In the Criminal Justice System, there are various numbers of alternative responses to crime that can be administered to offenders. During the process of rehabilitation, incarceration is not always the only answer and the criminal justice system looks at other options of rehabilitation for the offender. In this paper, I am going to look at one particular alternative response to crime and it is called the alternative measures program. Is this a good means of rehabilitation? Does it always have positive results? Throughout this paper I will answer these questions and provide the reader with a better understanding of the topic.
The alternative measures program is a type of diversion program, which allows the victim and the offender to reconcile, the victim is compensated for the offender's actions, and a formal hearing is avoided within the courts. "All alternative measures programs across Canada are designed to allow people to take responsibility for their criminal behaviour, to meet with their victims, and to work out mutually satisfactory methods for restitution."1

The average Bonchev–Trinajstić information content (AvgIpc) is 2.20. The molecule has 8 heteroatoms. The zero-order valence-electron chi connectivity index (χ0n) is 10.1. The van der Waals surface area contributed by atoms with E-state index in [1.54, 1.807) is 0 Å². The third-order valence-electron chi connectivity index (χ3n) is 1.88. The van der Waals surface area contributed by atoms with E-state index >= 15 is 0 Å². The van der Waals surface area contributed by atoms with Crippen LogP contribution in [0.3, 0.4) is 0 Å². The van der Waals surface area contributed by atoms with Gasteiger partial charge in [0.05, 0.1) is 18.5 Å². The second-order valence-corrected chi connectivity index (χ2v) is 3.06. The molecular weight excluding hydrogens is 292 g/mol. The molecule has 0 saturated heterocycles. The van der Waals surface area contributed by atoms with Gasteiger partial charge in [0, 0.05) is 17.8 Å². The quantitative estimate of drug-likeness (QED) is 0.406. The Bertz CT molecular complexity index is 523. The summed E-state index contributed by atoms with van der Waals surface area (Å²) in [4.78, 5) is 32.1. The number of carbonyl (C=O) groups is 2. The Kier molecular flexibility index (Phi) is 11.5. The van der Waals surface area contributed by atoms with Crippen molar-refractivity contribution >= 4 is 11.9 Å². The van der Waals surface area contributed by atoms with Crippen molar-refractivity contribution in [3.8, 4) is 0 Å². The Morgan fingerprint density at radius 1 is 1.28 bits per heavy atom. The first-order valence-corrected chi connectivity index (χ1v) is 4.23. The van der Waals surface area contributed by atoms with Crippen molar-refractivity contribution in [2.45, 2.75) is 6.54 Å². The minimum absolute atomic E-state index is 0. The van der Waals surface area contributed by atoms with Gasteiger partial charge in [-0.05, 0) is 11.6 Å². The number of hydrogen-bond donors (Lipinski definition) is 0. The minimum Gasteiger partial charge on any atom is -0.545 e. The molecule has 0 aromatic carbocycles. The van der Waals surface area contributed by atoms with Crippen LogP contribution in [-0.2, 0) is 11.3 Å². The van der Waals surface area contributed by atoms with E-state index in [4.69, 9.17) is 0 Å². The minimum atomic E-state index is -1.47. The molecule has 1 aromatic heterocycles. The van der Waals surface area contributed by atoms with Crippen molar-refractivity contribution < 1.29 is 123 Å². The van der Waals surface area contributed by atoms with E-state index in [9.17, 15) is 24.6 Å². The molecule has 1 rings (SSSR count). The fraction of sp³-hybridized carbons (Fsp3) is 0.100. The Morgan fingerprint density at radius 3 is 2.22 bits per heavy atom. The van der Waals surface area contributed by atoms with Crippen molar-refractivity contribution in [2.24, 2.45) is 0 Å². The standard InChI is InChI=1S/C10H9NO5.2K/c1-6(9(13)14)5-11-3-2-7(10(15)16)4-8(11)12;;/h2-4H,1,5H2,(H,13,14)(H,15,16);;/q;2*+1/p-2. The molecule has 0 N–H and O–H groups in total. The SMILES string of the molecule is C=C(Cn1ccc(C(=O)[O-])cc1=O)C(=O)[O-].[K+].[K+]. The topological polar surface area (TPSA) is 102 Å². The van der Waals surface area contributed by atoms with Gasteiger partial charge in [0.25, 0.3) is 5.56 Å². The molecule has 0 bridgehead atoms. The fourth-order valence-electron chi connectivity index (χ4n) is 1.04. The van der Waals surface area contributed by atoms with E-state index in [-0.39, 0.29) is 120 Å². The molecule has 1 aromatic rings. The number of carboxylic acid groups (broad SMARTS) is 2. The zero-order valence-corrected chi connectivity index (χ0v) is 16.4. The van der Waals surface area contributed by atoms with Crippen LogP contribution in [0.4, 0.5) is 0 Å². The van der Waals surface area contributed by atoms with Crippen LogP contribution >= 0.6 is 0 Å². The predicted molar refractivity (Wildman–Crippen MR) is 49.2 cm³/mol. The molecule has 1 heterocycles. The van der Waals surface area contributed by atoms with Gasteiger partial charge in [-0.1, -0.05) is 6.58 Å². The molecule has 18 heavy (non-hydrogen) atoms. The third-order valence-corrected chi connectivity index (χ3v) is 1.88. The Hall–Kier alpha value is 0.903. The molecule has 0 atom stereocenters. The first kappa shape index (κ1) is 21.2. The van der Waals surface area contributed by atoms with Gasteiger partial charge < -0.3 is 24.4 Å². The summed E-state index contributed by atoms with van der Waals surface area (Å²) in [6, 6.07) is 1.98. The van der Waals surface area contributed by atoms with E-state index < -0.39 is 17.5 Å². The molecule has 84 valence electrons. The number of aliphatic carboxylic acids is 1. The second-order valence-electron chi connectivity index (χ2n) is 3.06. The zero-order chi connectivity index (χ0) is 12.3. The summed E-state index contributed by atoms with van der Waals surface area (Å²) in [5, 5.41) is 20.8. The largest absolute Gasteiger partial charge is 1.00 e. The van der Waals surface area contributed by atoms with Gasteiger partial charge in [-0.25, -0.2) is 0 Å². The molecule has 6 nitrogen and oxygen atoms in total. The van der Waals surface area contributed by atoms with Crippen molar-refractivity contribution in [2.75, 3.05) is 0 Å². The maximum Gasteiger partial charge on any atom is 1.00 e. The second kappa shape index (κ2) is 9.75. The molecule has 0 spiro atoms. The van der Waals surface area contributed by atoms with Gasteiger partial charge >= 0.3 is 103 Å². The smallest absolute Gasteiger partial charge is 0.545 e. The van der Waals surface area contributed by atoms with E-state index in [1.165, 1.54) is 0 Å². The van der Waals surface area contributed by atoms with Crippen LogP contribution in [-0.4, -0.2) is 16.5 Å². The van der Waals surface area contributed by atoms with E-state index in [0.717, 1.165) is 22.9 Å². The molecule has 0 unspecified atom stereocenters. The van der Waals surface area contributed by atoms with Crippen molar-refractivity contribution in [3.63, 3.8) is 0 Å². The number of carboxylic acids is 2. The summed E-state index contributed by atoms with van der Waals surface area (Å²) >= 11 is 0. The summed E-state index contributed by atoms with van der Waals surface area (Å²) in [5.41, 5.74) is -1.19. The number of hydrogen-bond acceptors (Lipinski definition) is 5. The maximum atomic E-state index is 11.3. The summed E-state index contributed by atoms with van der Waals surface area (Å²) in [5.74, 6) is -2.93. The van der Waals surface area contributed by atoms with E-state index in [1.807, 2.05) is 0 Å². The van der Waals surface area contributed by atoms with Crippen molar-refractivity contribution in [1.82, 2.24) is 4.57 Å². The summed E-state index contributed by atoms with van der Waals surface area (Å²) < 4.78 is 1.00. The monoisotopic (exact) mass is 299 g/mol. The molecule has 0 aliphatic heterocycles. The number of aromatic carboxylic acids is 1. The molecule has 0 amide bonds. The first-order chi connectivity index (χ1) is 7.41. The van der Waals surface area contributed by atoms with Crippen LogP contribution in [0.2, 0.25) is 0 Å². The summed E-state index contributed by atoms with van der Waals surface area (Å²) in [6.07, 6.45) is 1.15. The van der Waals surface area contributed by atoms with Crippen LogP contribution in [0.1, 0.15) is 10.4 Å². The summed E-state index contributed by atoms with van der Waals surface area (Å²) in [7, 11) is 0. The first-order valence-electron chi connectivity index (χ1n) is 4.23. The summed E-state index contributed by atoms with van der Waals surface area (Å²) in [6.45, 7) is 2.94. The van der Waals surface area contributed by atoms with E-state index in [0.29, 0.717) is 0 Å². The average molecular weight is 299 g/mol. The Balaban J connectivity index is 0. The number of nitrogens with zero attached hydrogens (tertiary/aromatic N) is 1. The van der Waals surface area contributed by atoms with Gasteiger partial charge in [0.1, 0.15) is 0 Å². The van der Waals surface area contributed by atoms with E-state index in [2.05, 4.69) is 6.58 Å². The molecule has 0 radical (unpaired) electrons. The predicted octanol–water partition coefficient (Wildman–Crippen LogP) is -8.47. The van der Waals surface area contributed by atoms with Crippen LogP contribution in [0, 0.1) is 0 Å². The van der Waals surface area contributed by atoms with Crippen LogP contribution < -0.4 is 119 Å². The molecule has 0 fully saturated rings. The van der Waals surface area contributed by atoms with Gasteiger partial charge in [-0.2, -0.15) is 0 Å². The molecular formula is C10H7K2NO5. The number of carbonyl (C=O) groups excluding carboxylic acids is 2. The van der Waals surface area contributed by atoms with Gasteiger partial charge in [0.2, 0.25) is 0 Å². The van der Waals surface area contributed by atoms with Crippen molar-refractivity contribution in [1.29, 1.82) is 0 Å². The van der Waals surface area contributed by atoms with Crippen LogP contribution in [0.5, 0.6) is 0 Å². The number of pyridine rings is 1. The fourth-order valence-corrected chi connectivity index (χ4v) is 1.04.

The offenders are then allowed to complete community service and attend counselling and/or treatment programs, if required. This type of restorative justice is used, instead of the government determining the outcome, where the community and the victim meet with the offender to decide how the harm will be repaired.
With the alternative measures program, it is geared towards both the youth and the adults. One process, by which the offender and the victim meet face-to-face, is through mediation. This usually happens most often with adults, rather than with the youth. In this type of scenario, it is the offender, the victim, and a mediator who all take part in the process. One study showed that through mediation fear among the victims was reduced. "Before mediation, 25% of the victims were afraid...